Humans of Listowel

I met Charlie Nolan and a friend on an early morning walk in the wood.


Best Loved Poems Launch

Best Loved Poems is a lovely new anthology of best loved poems from the south of Ireland. The poems are chosen by Gabriel Fitzmaurice and accompanied by photographs by John Reidy. The book was launched in Woulfe’s bookshop on Saturday 19 November 2016. On hand to help with the launch were Danny Hannon and members of the Lartigue Drama Group who read some of the poems which are included in the book. 

Gabriel signing

Maura MacConnell and Brendan Kennelly

Danny Hannon introduces some of the readers

Neodata, Ballybunion’s Nine Daughters’ Hole and Glin long ago

Listowel Town Square in November 2016


Neodata Remembered

( photos from Liz Galvin)

Front L to R. : Kathleen ? , Maria Carmody, Kay Fitzell,  Kay Hannon, Margaret Kelliher and Mary Jones

Second Row; Mike McMahon, Mary Burns, Liz Galvin,  Magella Flaherty,  Bridie Fallely,  Mary Normoyle, Betty Flaherty, Mary Moloney and Pat Ryan R.I.P.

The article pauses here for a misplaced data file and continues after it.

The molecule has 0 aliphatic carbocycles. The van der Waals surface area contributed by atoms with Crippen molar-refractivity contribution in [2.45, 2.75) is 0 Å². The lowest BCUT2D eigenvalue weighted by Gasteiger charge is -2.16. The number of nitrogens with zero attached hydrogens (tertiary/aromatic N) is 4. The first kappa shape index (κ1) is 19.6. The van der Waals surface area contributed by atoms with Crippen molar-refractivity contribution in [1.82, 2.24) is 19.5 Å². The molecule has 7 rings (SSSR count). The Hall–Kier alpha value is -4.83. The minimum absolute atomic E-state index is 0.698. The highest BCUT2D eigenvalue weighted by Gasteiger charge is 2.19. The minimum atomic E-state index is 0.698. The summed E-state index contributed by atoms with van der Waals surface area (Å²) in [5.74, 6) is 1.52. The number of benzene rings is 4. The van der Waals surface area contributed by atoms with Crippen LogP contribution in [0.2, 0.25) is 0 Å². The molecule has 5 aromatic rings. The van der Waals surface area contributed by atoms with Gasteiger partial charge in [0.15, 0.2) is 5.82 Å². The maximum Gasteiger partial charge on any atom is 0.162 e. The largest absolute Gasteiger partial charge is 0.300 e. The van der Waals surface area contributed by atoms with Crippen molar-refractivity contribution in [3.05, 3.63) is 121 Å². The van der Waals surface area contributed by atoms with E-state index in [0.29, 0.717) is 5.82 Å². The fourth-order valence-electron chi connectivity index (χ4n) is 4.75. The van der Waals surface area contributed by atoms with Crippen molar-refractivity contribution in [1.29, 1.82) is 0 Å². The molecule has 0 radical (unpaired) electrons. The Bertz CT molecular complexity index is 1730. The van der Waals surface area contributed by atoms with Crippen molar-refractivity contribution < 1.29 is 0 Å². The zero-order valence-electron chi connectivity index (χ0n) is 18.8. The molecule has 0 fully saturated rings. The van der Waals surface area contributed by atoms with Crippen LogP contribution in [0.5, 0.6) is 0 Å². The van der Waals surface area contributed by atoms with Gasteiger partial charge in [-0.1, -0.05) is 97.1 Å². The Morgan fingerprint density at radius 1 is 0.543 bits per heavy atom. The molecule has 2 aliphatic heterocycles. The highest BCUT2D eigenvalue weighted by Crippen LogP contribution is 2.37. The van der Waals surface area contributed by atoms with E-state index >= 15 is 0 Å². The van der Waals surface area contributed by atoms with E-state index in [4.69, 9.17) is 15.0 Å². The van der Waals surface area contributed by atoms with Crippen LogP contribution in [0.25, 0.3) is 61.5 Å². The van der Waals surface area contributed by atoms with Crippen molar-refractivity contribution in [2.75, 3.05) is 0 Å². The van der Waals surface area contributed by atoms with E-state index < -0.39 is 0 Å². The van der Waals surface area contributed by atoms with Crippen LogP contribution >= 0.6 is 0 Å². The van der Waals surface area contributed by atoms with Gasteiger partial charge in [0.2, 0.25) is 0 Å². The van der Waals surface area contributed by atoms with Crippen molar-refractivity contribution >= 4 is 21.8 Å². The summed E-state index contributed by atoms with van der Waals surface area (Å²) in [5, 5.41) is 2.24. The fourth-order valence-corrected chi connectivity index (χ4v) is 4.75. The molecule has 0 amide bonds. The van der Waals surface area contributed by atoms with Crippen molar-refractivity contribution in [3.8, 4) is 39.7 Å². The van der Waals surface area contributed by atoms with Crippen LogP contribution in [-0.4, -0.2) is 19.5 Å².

This photo was taken at one of the annual banquets in Limerick. Long service was rewarded with a special pin. Liz Galvin had a gold one which has since been mislaid.

I bet someone reading this has one yet.

Back: Sheila Leahy, Noreen McAuliffe, Marion Tierney, Mary O’Connor, Rose Casey, Sheila Hannifin, Liz Galvin.

Front is Helen Linnane, Margaret Slattery, Noreen McMahon, Patricia O’Carroll, Mary Ann Harriett and Maria Stack.

Betty Brassil, Kathleen Houlihan and Maura White

Noreen MacMahon and Marian Tierney


Junior’s rumination on the life of a stiles man at GAA Matches      (part two)

I have been involved at stiles since the mid fifties. I was going to say  ‘doing the stiles’,  but that phrase could be taken out of context, couldn’t it?